How do you get there?

Approximately 3 hours’ drive from San Jose, Manuel Antonio is also served by the nearby Quepos airport. Whilst most domestic flights go to and from San Jose, the fact that Manuel Antonio is a major destination in Costa Rica means that companies like Interbus offer frequent air-conditioned shuttle buses to and from the coast (a great option for those on a budget).

Overlooking the Southern Tip of Manuel Antonio National Park

6 - Dominical

Just an hour or so’s drive down the coast, but in stark contrast to Manuel Antonio in terms of its development, is Dominical, a former fishing village that evokes a rustic charm with its lush tropical rainforest and bumpy dirt roads. This is an area held in high regard amongst the surf community, but before I discuss this it’s worth noting that the area is also great for hiking with plenty of waterfalls in the local area, sport fishing and dolphin watching tours (year round) and whale-watching tours (seasonal) through Marino Ballena National Park as well. If you’ve come from the hustle and bustle of Manuel Antonio and fancy somewhere quieter, cheaper and significantly-less developed, the tiny town of Dominical is well worth considering.

Fancy a break from surfing? Isla del Caño is easily reachable on a day trip from Dominical and offers the best snorkelling and diving in all of Costa Rica.

Where should I go?

Playa Dominical offers consistent and powerful breaks, and is an obvious choice for experienced surfers. The waves at Dominicalito to the south of the town are slightly less challenging but well worth considering. Just keep in mind that with the strong waves in Dominical as a whole come riptides, so don’t stray too far from the shore.

How do I get there?

At roughly 4.5 hours’s drive from San Jose, it certainly takes more effort to get to, but experienced surfers will certainly not be disappointed. To make the most of your time on the Southern Pacific, I would recommend combining a trip here with some time in Manuel Antonio, Playa Hermosa by Jaco or the wildlife gem that is the Osa Peninsula, in the far south of the country.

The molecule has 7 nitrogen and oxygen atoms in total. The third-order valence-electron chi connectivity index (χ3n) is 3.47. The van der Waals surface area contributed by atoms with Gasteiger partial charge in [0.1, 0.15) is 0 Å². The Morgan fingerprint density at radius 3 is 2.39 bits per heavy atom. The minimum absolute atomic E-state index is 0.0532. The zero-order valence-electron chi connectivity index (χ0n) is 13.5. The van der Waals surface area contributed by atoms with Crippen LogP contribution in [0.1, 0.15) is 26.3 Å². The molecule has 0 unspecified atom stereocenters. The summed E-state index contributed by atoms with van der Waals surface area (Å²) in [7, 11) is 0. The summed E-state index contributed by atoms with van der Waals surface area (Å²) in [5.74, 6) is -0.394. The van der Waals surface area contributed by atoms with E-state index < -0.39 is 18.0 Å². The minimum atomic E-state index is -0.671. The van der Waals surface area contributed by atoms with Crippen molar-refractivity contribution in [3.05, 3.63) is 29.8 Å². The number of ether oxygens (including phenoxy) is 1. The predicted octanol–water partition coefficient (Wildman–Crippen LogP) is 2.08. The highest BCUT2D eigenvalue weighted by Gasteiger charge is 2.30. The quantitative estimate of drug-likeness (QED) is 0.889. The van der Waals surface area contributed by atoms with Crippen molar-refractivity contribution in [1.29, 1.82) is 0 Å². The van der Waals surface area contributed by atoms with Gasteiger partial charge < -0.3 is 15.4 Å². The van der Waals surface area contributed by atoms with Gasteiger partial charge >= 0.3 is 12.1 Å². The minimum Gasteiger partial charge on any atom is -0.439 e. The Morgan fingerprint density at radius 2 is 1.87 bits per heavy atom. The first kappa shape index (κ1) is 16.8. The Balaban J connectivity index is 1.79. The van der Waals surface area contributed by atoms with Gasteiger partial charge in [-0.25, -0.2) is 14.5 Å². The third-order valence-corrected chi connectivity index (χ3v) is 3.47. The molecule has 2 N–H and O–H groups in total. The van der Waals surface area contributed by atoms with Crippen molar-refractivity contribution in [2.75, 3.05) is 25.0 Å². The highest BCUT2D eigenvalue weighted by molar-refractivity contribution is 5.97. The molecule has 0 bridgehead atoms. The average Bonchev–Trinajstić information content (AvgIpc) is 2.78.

Waterfall hiking from Dominical

7 - Puerto Viejo de Talamanca

In the far south of Limon Province and just a short drive from Panama lies Puerto Viejo de Talamanca, a laid-back beach town that with its Bob Marley-esque cafes and reggae beat exudes a strong Caribbean vibe. It’s for this reason that this is an area that is so popular with backpackers and younger clientele. Aside from the surfing though, you’ll find activities such as zip lining, cycling trips, horse riding tours, hiking through Talamanca Reserve and wildlife spotting in Cahuita National Park. This is a beautiful area of Costa Rica, but in my opinion one that gets overlooked largely because of its location. The infrastructure this part of the country aren’t great, but if you can brave the roads then you’ll be visiting a fabulous part of the country.

The Talamanca mountains (and extending into Panama) is home to the Bribri, Costa Rica's largest indigenous group.

Where should I go?

The waves are inconsistent at Salsa Brava, but when your luck is in, this area is reputedly one of the most challenging surfing spots in the Americas. Playa Cocles is another area to consider, and is a favourite with locals, but again is suitable only for advanced-level surfers. Beginners should consider Punta Uva, a great little beach with less-intimidating waves and one that many surf schools will take you to for your first lesson.

How do I get there?

Talamanca’s drawback is that it is in the far southeast of Costa Rica. An overland transfer from San Jose therefore may take as long as half a day, but Limon airport (around 2 hours from Talamanca) and its regular flights to/from San Jose is always an option. Looking at the positives though, Puerto Viejo works very well for anyone travelling overland from Panama. In fact, it’s pretty much the perfect Caribbean pit-stop before you venture inland or further up the coast to somewhere like Tortuguero. As long as you can put up with the questionable roads and the younger crowd, it’s a great destination to consider.

Playa Cocles, Puerto Viejo de Talamanca

There you have it. These are my 7 favourite surf destinations in Costa Rica, many of which as you cans see have much more to offer besides riding the waves. I’ve only scratched the surface though, so let me know about your favourite surf spots in the comments section below.

Before I wrap up, I’d like to emphasis a few notes on safety. I would strongly advise that any novice surfers among you always make sure to book lessons through reputable local schools before venturing out on your own. Only surf in waves you feel comfortable in, and ask about the possibility of riptides before surfing in a new spot. Finally, remember that if the beach is manned by lifeguards, it’s for a reason. Respect the lifeguards and locals, stay hydrated and have fun out there.

Pura vida!